Tavener: Towards Silence / Medici Quartet, Finzi Quartet, Cavaleri Quartet, Fifth Quadrant
Tavener / Msq / Fsq / Cavaleri String / Fifth Quad Release Date: 12/21/2010
Label:Signum U.k.Catalog #: 221
Composer: John Tavener Orchestra/Ensemble: Medici String Quartet,
Finzi String Quartet,
Cavaleri String Quartet,
Number of Discs: 1
Recorded in: Stereo
2-3 Days: Usually ships in 2-3 days. This title will be shipped from Canada and may take longer for delivery to U.S. addresses. Express shipments will be delivered via Standard UPS - Next Day and 2nd Day guarantees do not apply for this title.
This premiere recording of John Tavener's Towards Silence, written for four string quartets and a large Tibetan bowl, explores the nature of consciousness and the process of dying. Tavener had long wanted to write the work and persuaded Professor Paul Robertson (leader of the Medici Quartet and Co-Founder of the Music Mind Spirit Trust) to perform it. However, shortly after the manuscript was completed both men became critically ill and close to death themselves.
By August 2008 Robertson had recovered sufficiently to resuscitate the project, which had now taken on a profound significance for himself and for Tavener. The members of the Medici Quartet immediately agreed to reform and identified young professional stringRead more quartets with whom to perform and to act as musical mentors.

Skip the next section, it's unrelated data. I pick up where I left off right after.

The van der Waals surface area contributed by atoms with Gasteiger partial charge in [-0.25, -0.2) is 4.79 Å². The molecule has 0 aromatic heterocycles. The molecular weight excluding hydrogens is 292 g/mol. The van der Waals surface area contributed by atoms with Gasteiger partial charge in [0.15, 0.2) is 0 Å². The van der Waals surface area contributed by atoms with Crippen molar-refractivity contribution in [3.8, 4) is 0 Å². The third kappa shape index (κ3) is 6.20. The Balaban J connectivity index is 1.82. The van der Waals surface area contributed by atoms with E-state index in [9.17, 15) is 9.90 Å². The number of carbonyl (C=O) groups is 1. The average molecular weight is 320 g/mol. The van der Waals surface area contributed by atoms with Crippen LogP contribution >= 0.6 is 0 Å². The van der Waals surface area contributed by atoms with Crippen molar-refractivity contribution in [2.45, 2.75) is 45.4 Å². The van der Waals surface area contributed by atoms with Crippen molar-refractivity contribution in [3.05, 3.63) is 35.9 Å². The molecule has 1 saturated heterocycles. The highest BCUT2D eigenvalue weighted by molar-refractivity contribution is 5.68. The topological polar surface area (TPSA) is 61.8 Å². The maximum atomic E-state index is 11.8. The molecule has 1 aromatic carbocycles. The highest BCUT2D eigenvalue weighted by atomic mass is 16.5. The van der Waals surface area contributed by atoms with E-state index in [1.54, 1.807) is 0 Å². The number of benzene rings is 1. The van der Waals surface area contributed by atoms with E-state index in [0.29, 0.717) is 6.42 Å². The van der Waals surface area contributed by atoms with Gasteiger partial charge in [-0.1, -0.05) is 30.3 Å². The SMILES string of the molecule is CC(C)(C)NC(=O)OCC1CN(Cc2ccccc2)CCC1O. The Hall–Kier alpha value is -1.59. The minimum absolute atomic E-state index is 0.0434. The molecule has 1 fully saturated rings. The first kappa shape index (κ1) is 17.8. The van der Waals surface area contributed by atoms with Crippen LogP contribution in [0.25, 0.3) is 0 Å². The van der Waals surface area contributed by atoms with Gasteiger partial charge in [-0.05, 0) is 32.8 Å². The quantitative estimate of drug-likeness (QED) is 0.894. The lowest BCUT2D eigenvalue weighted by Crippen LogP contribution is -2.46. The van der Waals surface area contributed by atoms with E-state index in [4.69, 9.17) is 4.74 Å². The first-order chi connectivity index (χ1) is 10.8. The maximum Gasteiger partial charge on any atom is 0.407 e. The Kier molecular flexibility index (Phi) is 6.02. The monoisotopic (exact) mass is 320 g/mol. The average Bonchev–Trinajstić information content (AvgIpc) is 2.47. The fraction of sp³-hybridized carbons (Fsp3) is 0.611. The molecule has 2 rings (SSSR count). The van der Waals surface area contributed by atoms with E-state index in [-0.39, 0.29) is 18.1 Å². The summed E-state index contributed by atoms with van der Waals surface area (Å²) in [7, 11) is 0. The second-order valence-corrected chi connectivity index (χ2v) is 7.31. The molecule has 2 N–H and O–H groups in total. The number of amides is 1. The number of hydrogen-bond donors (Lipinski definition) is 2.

Tavener's vision was for all four quartets to be positioned high up in the cathedral dome, invisible to the audience, and arranged in the shape of a cross, bringing the Christian, Bhuddist and Hindu religions together. This sense of space has been captured in the recording, which is an SACD hybrid that can also be enjoyed on a surround sound setup.
"The musical scheme is one of progressive etiolation. The chiming of the bowl marks the passing of time, as the music - thrummed pizzicatos, winding melodies, quietly sustained chords - steadily withdraws into itself, contracting into string chords. Eventually they cease, and all that's left is the sound of the bowl, now a sustained sound rather than chimes, and gradually fading, too. For some in the audience it might have been a great spiritual experience, hard to separate from Tavener's own condition" -- Andrew Clements, The Guardian (concert review) Read less